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Getting Started 101 - Process, Agile or Lean?

Over the years, different terminologies have come into existence, which are considered as the new way of doing things. In theory, it means that people have identified the weaknesses of the way they are working and are therefore trying to find a new, more successful approach. In reality, it appears that the weaknesses due to misunderstanding and misapplication of basic principles have led to results which are very different from what was originally expected. We then get a group of people who believe that the new approach is the solution to all their previous problems and start following it with religious fervour, throwing out anything which does not correspond to the new vocabulary and focusing only on applying what they have understood from what they have read in a book - soon they are producing the same mistakes as previous generations and it becomes time for someone to re-create the basic ideas...

Within the software engineering world, we appear to have two clear groups who believe that they are in conflict with each other: the process people and the agile people. And, yet...

  • The process people push the concept of measurement and analysis, combined with root cause analysis. The main focus is to identify where time is being wasted, where the cost is greater than the value. This is one of the basic principles of lean management.
  • The agile requirement to plan a whole release, including multiple sprints or iterations is what the process people call project planning.
  • The process people want requirements definition, prioritization, management and control. This corresponds to the practices of the product and spirint backlogs. The assignation of the backlogs to subsequent sprints is what the process people call assigning the requirements to components.
  • The creation of user-stories in agile methodologies correspond nicely to what process models would call utilization scenarios and scripts.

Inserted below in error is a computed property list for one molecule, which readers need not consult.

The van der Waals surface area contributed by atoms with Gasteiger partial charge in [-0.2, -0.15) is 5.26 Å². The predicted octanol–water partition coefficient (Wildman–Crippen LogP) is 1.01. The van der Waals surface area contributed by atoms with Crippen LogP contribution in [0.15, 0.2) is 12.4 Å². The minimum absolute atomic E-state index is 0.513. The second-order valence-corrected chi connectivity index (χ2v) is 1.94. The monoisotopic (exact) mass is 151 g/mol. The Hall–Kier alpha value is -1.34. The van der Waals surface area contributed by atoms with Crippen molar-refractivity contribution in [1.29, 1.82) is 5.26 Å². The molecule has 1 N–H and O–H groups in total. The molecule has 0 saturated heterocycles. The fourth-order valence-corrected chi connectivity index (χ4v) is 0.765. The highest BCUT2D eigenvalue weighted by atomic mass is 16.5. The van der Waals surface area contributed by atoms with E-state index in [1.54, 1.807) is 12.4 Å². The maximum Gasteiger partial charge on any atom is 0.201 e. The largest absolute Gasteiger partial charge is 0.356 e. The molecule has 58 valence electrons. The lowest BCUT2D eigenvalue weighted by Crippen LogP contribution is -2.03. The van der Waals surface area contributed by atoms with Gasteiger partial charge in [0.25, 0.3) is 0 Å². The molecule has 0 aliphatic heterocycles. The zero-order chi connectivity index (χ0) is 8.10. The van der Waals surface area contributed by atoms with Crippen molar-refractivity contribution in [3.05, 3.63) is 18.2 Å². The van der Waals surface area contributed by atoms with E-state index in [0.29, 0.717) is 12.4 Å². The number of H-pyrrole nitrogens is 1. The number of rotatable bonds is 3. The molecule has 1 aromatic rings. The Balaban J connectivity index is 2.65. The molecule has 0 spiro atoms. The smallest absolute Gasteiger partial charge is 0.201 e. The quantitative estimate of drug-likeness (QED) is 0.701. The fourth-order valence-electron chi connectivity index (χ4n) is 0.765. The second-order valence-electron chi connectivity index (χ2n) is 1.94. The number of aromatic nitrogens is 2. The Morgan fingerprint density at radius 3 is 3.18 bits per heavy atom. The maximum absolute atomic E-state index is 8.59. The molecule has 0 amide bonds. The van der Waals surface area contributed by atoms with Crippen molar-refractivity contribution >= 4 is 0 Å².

• Continuous integration can only be performed with the background of solid configuration management.
  • Retrospectives, post-mortems, lessons-learned sessions are aimed at identifying what went wrong in the activities that were performed and how the standard process can be improved in future projects.
  • All the methodologies require the planned and managed interaction of stakeholders, including the customer, the management team, the engineers, the marketing and legal people, the suppliers, the maintenance people, etc.
  • At the beginning of a new project or release, there is a meeting of the team to define what is the best approach to take, to decided on how the standard process will be tailored to the specific needs of the project based on their documented past experiences.
  • A key discovery of the agile folk was the creation of the "scrum", an integrated, cross-functional, self-organizing team which sought to define the way they were going to work, resolve any issues or impediments they encounter and work together, as a team, with continuous communication and mutual support. This sounds very much like what the US Department of Defense called "IPPD" in 1996 and was integrated into the CMMI.

I am not saying that all these practices are identical and that nothing has been created, however, I do feel, as I listen, read or see these new methodologies and principles, I find more and more that I am going back to the future. What would be nice would be if engineers and management started actually trying to understand the meaning of the techniques being proposed, the origin of the words being used and stop throwing everything away because a new word has appeared in conferences and litterature.

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